This culturally diverse university town is tiny but boasts two universities, making it the key place to visit in the northern part of the Netherlands, particularly with regard to the arts, business and education. Museum lovers never despair of Groningen, as the Groninger Museum is one of the most creative and new in Holland, and there is a design museum, a cartoon museum, a maritime museum, and a science museum in addition. Art and theatre thrive in Groningen, and live entertainment is used in many street cafés. Nightlife hotspots are a huge attraction because of its high student demographic, with the most famous being The Grote Markt, the Peperstraat and the Vismarkt.
Rotterdam was once a small fishing village in the 13th century and is now the most modern city in the Netherlands. Quite cool bike like Amsterdam, Rotterdam has several areas to discover for tourists. The famous district of Delfshaven is where the pilgrims began sailing from 1620 and every year the summertime festivities and carnivals there draw tourists from neighboring European nations. Erasmus Bridge is extremely unusual and intimidating but is highly regarded as a work of art as it rises above the biggest harbor in Europe. The most famous stop for tourists is by far the Boijmans Van Beuningen Museum, where the artworks on view range from the Middle Ages to modern times, including Dali’s masterpieces, Van Gogh etc.
Netherlands is a crazy place and has a lot of things one can enjoy. Let’s take a quick look on things to do in Netherlands before hitting the place.
Explore the canals of Amsterdam
Like many other water-sitting cities like Venice, Amsterdam has a vibrant system of canals which count in the best places to see in amsterdam.
The beautiful waterways are one of Amsterdam’s best loved attractions and you can explore the idyllic routes by taking a boat tour or a water taxi that allows you to hop around a variety of locations.
If you do not want to head to the river then you can still appreciate the views of the canal with a leisurely walk along the shore.
Visit Zaanche Schans
Those who think they could travel back in time to explore the 17th and 18th century Netherlands have arrived at the right place.
Zaanse Schans is about 15 kilometers north of Amsterdam and is built as an open-air museum where you can wander around a typical Netherlands village to find out how ancient craftsmen will function.
A shipyard, a grocery store, a pewter factory and a number of dainty green wooden houses are just a few of the sights.
You will also note some beautiful windmills, though out of the 600 that would have lined the region in the days of old, only 5 are left now and the public will enjoy.
Stroll around the garden of Europe
As far as the eye can see, Keukenhof, also known as the Garden of Europe, is a riot of color with blooms of every hue.
Tulips are this country’s iconic flowers and Garden of Europe just outside Lisse is the world’s largest public garden. Covering 70 acres of land, you’ll find beautiful flower shows as well as restaurants and a wide variety of flora including hyacinths of daffodils, and crocuses.
Admire Grote kirk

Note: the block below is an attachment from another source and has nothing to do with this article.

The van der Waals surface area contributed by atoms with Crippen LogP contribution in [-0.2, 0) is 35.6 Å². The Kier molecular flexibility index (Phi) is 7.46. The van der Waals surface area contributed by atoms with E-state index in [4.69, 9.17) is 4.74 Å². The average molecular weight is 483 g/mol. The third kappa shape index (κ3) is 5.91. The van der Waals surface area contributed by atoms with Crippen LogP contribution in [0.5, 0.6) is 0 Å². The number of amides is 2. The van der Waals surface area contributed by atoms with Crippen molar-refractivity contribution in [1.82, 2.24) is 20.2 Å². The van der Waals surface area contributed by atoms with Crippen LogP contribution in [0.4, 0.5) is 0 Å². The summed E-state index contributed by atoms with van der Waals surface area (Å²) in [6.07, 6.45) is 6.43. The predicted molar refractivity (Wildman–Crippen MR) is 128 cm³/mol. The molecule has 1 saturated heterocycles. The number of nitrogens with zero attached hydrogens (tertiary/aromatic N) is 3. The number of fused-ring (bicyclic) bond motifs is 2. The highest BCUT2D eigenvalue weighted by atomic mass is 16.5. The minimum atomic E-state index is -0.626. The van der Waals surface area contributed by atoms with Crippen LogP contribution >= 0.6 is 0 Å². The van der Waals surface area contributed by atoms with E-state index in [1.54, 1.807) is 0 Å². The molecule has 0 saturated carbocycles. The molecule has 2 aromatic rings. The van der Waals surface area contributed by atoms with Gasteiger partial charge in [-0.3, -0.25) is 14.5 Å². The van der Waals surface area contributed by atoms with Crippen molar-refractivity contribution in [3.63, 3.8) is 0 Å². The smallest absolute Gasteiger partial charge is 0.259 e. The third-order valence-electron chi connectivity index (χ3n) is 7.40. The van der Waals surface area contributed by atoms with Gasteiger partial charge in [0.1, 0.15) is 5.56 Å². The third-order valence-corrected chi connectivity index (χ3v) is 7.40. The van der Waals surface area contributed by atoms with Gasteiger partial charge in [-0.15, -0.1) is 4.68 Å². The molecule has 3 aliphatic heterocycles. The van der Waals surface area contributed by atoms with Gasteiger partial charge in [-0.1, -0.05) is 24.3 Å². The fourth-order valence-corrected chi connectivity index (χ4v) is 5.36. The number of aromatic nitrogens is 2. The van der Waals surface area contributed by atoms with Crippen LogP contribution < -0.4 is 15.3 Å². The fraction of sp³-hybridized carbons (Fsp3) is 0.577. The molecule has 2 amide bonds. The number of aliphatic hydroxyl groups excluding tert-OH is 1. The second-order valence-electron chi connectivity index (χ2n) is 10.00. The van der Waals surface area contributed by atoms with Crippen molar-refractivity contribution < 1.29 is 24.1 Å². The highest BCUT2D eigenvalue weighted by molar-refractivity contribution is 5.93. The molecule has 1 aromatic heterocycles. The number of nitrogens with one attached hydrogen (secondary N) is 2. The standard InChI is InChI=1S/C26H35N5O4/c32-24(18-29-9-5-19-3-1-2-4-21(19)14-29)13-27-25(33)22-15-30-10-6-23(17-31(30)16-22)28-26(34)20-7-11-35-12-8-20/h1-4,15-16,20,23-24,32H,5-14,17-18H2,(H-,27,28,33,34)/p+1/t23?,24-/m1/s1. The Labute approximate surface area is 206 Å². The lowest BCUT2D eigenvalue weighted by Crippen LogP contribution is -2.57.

Grote Kerk is found in The Hague and is a large Gothic-style church built of red brick.
The original building here would have been built in the 13th century though it was razed to the ground in 1539 and restored in the present form.
The church has an illustrious history as the location where many representatives of the Dutch royal family, including King Willem-Alexander who had his christening here, were baptized. The dominating bell tower which is the highest in Holland and contains 51 bells as well as the ornate wooden pulpit and the huge pipe organ are things to look out for at the church.
It is the Dutch National Museum situated in Amsterdam, complete with a beautiful collection of art and antiques dating back to 1809. The building houses more than 7 million objects, and has over 5,000 paintings spanning over 250 spaces.
There’s a library here with 35,000 books and you can see some of the’ Old Masters ‘ most impressive paintings in the world. Much of the museum is focused on traditional Dutch artifacts such as ancient medieval handicrafts and sculptures but you will also find exciting modern art. Make sure you leave plenty of time to see everything as you can easily spend a full day exploring every nook and cranny here.
The magnificent Peace Palace (Vredespaleis) in The Hague, the site of the International Court of Justice. It was built in the early 20th century and combines several different elements and styles in the design. Move back in time-actually quite a bit-and you’ll find Drenthe’s Hunebedden tombs. These were built in the Stone Age, around 5000 years ago, and are huge stone buildings weighing up to 40 tons each. Such giant buildings were constructed by representatives of the Funnel Beaker culture to bury their dead and 54 of the graves persisted–an incredible sight. This is the most important and one of the most preferred places to visit in Amsterdam by the travellers.
Holland has beautiful scenery and natural beauty areas to sell, from heaths and woodland to idyllic seasides. The Wadden Sea is a coastal area in the Netherlands between Den Helder and Esbjerg in Denmark. It’s such a particular natural spectacle that in 2009 the entire Wadden Sea was declared a UNESCO World Heritage Site. It is a very young ecosystem and’ just’ came into being 7,000 years ago.
The De Hoge Veluwe National Park is one of Holland’s largest permanent nature reserves. Visitors can walk or cycle through 5,400 hectares or 13,343 acres of forest, heath, meres, sand drifts and ponds –1,800 of the famous free white bicycles are available for use on 40 km of cycling trails. The rich wildlife includes wild hogs, red deer, mouflons and roe deer. De Hoge Veluwe also houses the renowned Kröller-Müller Museum, featuring a beautiful, extensive sculpture garden and the world’s largest private Van Gogh collection.
Now as you know all about the places to visit in Amsterdam and things to do in Netherlands quickly grab on your bags and get going